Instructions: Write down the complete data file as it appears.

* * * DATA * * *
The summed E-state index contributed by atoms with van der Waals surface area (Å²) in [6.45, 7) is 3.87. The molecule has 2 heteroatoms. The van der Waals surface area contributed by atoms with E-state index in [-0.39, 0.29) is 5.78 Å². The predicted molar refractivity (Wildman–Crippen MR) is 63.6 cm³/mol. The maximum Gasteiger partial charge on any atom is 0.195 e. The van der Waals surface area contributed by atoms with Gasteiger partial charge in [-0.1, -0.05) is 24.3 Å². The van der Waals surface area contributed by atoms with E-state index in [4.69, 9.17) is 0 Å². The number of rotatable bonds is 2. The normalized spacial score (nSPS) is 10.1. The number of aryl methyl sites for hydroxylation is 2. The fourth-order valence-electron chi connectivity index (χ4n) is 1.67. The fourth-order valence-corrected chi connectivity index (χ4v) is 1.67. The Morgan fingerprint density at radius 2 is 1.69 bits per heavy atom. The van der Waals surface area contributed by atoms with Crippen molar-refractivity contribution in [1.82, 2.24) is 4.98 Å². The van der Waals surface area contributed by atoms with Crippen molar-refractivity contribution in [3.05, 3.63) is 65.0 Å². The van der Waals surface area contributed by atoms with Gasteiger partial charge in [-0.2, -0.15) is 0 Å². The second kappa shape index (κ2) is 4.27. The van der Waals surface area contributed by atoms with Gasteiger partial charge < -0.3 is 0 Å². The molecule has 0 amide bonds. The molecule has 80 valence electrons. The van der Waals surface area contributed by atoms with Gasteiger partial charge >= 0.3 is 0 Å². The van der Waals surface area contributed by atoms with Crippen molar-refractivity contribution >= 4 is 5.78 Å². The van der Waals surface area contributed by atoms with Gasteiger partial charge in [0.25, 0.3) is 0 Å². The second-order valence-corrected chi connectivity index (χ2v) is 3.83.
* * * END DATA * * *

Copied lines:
The summed E-state index contributed by atoms with van der Waals surface area (Å²) in [6.45, 7) is 3.87. The molecule has 2 heteroatoms. The van der Waals surface area contributed by atoms with E-state index in [-0.39, 0.29) is 5.78 Å². The predicted molar refractivity (Wildman–Crippen MR) is 63.6 cm³/mol. The maximum Gasteiger partial charge on any atom is 0.195 e. The van der Waals surface area contributed by atoms with Gasteiger partial charge in [-0.1, -0.05) is 24.3 Å². The van der Waals surface area contributed by atoms with E-state index in [4.69, 9.17) is 0 Å². The number of rotatable bonds is 2. The normalized spacial score (nSPS) is 10.1. The number of aryl methyl sites for hydroxylation is 2. The fourth-order valence-electron chi connectivity index (χ4n) is 1.67. The fourth-order valence-corrected chi connectivity index (χ4v) is 1.67. The Morgan fingerprint density at radius 2 is 1.69 bits per heavy atom. The van der Waals surface area contributed by atoms with Crippen molar-refractivity contribution in [1.82, 2.24) is 4.98 Å². The van der Waals surface area contributed by atoms with Crippen molar-refractivity contribution in [3.05, 3.63) is 65.0 Å². The van der Waals surface area contributed by atoms with Gasteiger partial charge in [-0.2, -0.15) is 0 Å². The second kappa shape index (κ2) is 4.27. The van der Waals surface area contributed by atoms with Gasteiger partial charge < -0.3 is 0 Å². The molecule has 0 amide bonds. The molecule has 80 valence electrons. The van der Waals surface area contributed by atoms with Gasteiger partial charge >= 0.3 is 0 Å². The van der Waals surface area contributed by atoms with Crippen molar-refractivity contribution >= 4 is 5.78 Å². The van der Waals surface area contributed by atoms with Gasteiger partial charge in [0.25, 0.3) is 0 Å². The second-order valence-corrected chi connectivity index (χ2v) is 3.83.